UBC Theses and Dissertations
Crystallographic studies of bacterial proteins involved in sialic acid synthesis Gunawan, Jason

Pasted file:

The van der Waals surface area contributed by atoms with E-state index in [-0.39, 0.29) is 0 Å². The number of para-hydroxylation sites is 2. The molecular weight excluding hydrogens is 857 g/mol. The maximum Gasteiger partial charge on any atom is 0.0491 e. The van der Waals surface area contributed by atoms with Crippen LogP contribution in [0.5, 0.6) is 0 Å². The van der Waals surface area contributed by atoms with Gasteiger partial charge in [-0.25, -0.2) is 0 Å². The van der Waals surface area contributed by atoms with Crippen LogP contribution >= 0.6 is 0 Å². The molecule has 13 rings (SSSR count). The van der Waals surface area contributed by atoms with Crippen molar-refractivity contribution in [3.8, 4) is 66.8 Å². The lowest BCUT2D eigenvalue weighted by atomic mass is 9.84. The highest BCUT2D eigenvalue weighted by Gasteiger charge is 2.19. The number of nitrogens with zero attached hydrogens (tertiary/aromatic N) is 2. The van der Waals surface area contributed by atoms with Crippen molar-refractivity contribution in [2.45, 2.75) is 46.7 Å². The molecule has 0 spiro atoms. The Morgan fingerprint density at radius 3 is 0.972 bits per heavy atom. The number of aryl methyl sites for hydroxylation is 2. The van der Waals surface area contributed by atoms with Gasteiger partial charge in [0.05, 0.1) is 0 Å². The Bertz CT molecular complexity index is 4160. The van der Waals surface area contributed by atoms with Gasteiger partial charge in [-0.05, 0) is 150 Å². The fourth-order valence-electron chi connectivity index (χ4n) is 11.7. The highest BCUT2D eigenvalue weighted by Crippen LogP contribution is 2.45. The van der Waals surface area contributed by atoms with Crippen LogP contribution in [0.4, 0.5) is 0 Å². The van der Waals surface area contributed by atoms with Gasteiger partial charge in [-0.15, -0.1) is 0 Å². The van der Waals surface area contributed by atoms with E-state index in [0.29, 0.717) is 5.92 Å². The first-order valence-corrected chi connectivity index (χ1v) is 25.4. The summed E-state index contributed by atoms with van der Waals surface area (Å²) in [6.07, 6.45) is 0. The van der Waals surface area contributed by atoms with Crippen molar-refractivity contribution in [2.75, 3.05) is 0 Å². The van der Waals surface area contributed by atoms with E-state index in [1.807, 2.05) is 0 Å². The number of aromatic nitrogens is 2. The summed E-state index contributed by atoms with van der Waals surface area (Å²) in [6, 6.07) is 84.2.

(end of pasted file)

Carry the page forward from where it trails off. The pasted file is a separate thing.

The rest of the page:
In Neisseria meningitidis and related bacterial pathogens, sialic acids play critical roles in mammalian cell immunity evasion, and are synthesized by a conserved enzymatic pathway which includes sialic acid synthase (NeuB, SiaC, or SynC). NeuB catalyzes the condensation of phosphoenolpyruvate (PEP) and N-acetyl mannosamine (ManNAc), directly forming N-acetylneuraminic acid (NeuNAc or sialic acid). Despite the important biological roles of sialic acids, very little is known about the structural and mechanistic properties of the enzymes which create them. This thesis primarily focuses on the determination of the first structure of a sialic acid synthase, that of NeuB, revealing a unique domain-swapped homodimer architecture consisting of a (β/α)₈ barrel (TIM barrel) type fold at the N-terminal end, and a domain with high sequence identity and structural similarity to the ice binding type III antifreeze proteins at the C-terminal end of the enzyme. The structures of NeuB in the malate-bound form, bound to PEP and the substrate analog N-acetylmannosaminitol, and bound to the intermediate analogue N-acetylneuraminc borate were determined to 1.9, 2.2, and 2.2 Å resolution, respectively. Typical of other TIM barrel proteins, the active site of NeuB is located in a cavity at the C-terminal end of the barrel; however, the positioning of the swapped antifreeze-like domain from the adjacent monomer provides key residues for hydrogen bonding with substrates in the active site of NeuB, a structural feature which leads to distinct modes of substrate binding from other PEP utilizing enzymes which lack an analogous antifreeze-like domain. Our observation of a direct interaction between a highly ordered Mn²⁺ and the N-acetylmannosaminitol in the NeuB active site also suggests an essential role for the ion as an electrophilic catalyst that activates the ManNAc carbonyl to the addition of PEP. In addition, the development of a coupled assay to monitor NeuB reaction kinetics, and an ¹⁸O-labelling study that demonstrates the synthase operates via a C-O bond cleavage mechanism are discussed in order to further analyze structure-function relationships.
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